Welcome to this article about Samuel Adams! Considered as one of the founding fathers of the United States of America, he was a famous revolutionary leader and statesman who played an important role in the American War for Independence. Join us as we take a look at the life and the works of this prominent politician.
Interesting Facts about Samuel Adams
1. Adams was one of the three out of twelve children who survived in his family.
Samuel Adams was born on September 16th, 1722 in Boston, Massachusetts. His father was Samuel Adams Sr. who owned a brewery in Boston, and his mother was Mary Adams. Adams Sr. was a church deacon as well. They had twelve children including Samuel, but this period of history had high infant mortality, so unfortunately only three of the children survived past their third birthday.
2. He had an interest in politics shaped by family events.
Adams studied at Boston Latin School and commenced his university studies at Harvard College. While his parents urged Adams to pursue his future in the church ministry, he was more interested in politics. Conflict in the family, especially with regards to a banking controversy of his father, urged Adams to seek for answers in the larger scale through government reforms and the like.
3. Adams moved across careers before entering politics.
After graduating from Harvard, Adams was unsure as to what his prospects were. He initially worked at a counting house for a few months. After this, he was employed by his father in the brewery and Adams Jr. worked in the production of malt for brewing beer. After Adams Sr. died in 1748, Adams Jr. took over managing his family. He went on to marrying Elizabeth Checkley and they had six children (of whom only two survived). Checkley had an untimely death in 1757 and Adams would marry Elizabeth Wells in 1764.
4. His distrust of the British government urged him to enter the office.
Adams entered his first office status in 1747 through the Boston Caucus. He served as a tax collector which would eventually end in a failure of sorts. In addition to this, the debacle over the new form of currency in the colonies left a strong sense of distrust of the British rule, according to Adams. He began seeking a more fitting place for his ideals and thus joined the Popular Party led by James Otis Jr., who would culture Adams into becoming a future political leader. By 1765, Adams had become a professional and was well-versed in politics and resistance.
5. He helped to form the Loyal Line:
Britain began to decide that the colonies in America were required to pay more for the war (which the colonists began). From 1765, the British government imposed taxes such as the Sugar Act and the American Revenue act as starter taxation. Adams was quick to raise his voice against this, stating that this was another act of unnecessary authority and that this was a violation of the colonists’ rights. When the parliament replaced the Sugar Act with the more controversial Stamp Act, Adams protested even more. This led to the formation of the Loyal Nine (a group of American patriots who opposed these taxes) which resulted in a series of riots by the colonists.
6. Adams was part of the Sons of Liberty.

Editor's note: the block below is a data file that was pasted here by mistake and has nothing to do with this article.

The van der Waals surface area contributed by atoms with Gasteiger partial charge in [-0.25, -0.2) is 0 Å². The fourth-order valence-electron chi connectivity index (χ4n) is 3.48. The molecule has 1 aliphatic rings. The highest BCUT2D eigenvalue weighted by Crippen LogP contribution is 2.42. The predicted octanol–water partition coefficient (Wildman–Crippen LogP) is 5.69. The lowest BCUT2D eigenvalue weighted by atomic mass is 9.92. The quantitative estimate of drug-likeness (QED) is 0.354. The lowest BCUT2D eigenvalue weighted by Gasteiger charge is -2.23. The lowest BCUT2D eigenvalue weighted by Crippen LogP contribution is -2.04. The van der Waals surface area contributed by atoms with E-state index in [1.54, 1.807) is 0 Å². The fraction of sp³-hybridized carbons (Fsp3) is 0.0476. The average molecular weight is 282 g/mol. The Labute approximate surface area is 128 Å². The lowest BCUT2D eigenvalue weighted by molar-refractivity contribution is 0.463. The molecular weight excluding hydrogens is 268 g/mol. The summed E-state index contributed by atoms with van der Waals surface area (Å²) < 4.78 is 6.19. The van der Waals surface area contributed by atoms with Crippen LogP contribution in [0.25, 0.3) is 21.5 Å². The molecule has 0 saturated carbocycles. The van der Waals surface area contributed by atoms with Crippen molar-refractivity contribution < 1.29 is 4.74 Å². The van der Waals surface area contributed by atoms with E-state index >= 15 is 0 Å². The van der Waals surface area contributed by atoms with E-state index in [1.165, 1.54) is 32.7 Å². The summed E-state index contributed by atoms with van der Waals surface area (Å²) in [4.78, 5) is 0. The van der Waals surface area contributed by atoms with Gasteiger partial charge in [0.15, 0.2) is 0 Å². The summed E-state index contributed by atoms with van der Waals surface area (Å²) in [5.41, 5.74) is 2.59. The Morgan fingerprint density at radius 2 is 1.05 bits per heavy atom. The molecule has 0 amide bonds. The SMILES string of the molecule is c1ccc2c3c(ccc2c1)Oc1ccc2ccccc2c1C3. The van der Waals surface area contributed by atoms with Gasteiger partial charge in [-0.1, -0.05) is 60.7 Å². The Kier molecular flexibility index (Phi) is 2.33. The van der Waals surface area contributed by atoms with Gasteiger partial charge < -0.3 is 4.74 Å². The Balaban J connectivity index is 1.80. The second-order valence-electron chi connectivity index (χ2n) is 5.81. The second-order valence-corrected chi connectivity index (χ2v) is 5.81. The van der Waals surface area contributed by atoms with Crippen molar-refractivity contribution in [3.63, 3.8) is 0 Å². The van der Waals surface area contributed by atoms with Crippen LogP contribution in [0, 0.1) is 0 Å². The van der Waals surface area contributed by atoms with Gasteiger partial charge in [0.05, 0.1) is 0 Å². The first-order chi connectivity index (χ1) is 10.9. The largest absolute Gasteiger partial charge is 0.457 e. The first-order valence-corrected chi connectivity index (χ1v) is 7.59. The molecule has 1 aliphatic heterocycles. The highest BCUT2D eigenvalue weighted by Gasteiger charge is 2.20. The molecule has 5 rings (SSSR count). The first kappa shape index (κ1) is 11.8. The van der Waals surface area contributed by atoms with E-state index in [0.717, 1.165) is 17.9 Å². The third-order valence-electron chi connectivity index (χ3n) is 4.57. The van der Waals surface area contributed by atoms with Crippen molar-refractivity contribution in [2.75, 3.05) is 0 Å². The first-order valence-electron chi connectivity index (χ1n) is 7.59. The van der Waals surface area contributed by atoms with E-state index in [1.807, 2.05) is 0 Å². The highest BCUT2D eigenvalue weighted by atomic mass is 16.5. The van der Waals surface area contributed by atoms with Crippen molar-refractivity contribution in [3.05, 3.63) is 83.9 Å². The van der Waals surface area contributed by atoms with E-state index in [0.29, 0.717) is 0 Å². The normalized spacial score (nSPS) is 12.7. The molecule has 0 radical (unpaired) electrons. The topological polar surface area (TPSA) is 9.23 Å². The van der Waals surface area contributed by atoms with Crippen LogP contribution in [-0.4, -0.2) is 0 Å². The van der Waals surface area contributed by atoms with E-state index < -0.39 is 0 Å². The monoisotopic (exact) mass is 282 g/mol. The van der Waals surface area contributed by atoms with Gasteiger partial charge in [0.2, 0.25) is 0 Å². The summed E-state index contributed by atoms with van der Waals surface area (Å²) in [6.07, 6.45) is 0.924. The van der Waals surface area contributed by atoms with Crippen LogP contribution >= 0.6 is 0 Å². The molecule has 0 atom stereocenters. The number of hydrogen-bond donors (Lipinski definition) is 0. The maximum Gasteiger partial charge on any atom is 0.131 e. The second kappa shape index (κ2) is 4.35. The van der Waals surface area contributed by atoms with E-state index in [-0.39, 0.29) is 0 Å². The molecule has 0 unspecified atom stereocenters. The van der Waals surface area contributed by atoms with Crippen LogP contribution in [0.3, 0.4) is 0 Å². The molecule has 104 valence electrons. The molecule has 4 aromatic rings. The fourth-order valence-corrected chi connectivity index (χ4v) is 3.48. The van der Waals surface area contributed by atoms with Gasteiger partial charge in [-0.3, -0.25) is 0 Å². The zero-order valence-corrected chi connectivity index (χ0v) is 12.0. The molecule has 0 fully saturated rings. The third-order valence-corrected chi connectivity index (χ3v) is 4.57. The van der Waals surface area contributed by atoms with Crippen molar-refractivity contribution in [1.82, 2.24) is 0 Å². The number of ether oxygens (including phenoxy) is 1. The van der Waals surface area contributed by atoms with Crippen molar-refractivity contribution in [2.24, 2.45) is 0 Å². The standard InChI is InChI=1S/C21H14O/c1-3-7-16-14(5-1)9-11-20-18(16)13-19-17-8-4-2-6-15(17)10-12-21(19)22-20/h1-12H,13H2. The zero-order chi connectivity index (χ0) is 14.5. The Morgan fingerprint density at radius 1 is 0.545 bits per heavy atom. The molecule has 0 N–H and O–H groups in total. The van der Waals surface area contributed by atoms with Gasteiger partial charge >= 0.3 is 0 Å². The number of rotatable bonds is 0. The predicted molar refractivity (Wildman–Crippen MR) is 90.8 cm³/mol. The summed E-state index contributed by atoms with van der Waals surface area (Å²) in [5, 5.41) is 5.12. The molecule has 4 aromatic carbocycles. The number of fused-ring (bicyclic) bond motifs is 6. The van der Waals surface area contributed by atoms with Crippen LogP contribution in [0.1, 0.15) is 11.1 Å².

Regardless of the protests by the Loyal Nine, the parliament further issued the Townsends Act of 1767 which taxed items such as lead, glass and tea. In response to this, Adams drafted the Massachusetts Circular Letter and together with the riots, this forced the British parliament to send British troops to Boston. Due to this, The Sons of Liberty were formed, which was an anonymous organization that fought to advance the rights of the colonists and fight the taxation of the British parliament. Further riots resulted in the Boston Massacre of 1770.
7. The Boston Tea Party occurred during his governance.
On the 10th of May 1773, the British parliament passed the Tea Act, a tax law which granted the East India Company added support and monopoly on tea trading. This meant that tea in Boston would be cheaper than other tea products in the market of Boston. This culminated in a crisis; by November 28th, the tea ships began to arrive in the Boston harbor. Although Adams tried to contain the protests, several demonstrators, some of whom were disguised as Native Americans, climbed aboard the ships and began to destroy the shipments by throwing the crates of tea into the harbor. This was met with a harsh reaction from the British government and would eventually lead to the American revolution.
8. He died with an accomplished but controversial legacy.
Prior to his death, Adams continued to stand with political affairs; he was a delegate of the Continental Congress and through this, he guided the congress towards the Declaration of Independence of 1776 amongst a range of other articles. After the American Revolution, he was elected as the Governor of Massachusetts. Adams passed away on October 2nd 1803 at the age of 81.
The legacy he left was considered controversial: on one hand, he is regarded as one of the founding fathers of America and a prominent leader the American revolution. On the other hand, he is seen as someone who spread his propaganda viciously and would incite mob riots and violence to fulfill his own goals (ahead of the country’s goals). Either way, these premises are debated by historians to this very day but we can conclude that modern day United States and its political culture would not have been as it is without the work of Samuel Adams.
I hope that these facts about Samuel Adams were helpful to you. If you want more facts about other historical people, visit historical people pages.